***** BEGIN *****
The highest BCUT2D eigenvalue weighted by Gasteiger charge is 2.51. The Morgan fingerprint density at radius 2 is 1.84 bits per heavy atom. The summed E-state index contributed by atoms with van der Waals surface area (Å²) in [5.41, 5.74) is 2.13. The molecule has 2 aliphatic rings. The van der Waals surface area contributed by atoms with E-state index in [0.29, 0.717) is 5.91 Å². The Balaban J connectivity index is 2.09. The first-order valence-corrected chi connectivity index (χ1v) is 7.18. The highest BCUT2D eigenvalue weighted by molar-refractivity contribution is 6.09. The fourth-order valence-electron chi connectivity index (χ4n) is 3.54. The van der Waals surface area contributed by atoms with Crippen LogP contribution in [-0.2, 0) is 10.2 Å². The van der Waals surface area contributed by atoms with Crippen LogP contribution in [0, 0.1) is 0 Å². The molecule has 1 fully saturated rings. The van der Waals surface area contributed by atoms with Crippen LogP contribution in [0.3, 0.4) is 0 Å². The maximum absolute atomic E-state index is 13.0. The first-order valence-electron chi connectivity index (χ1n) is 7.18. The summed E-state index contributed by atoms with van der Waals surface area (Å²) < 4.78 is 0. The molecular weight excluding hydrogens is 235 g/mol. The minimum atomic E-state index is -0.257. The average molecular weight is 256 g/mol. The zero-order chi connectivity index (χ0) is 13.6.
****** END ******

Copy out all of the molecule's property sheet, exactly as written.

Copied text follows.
The highest BCUT2D eigenvalue weighted by Gasteiger charge is 2.51. The Morgan fingerprint density at radius 2 is 1.84 bits per heavy atom. The summed E-state index contributed by atoms with van der Waals surface area (Å²) in [5.41, 5.74) is 2.13. The molecule has 2 aliphatic rings. The van der Waals surface area contributed by atoms with E-state index in [0.29, 0.717) is 5.91 Å². The Balaban J connectivity index is 2.09. The first-order valence-corrected chi connectivity index (χ1v) is 7.18. The highest BCUT2D eigenvalue weighted by molar-refractivity contribution is 6.09. The fourth-order valence-electron chi connectivity index (χ4n) is 3.54. The van der Waals surface area contributed by atoms with Crippen LogP contribution in [-0.2, 0) is 10.2 Å². The van der Waals surface area contributed by atoms with Crippen LogP contribution in [0, 0.1) is 0 Å². The molecule has 1 fully saturated rings. The van der Waals surface area contributed by atoms with Crippen LogP contribution in [0.3, 0.4) is 0 Å². The maximum absolute atomic E-state index is 13.0. The first-order valence-electron chi connectivity index (χ1n) is 7.18. The summed E-state index contributed by atoms with van der Waals surface area (Å²) < 4.78 is 0. The molecular weight excluding hydrogens is 235 g/mol. The minimum atomic E-state index is -0.257. The average molecular weight is 256 g/mol. The zero-order chi connectivity index (χ0) is 13.6.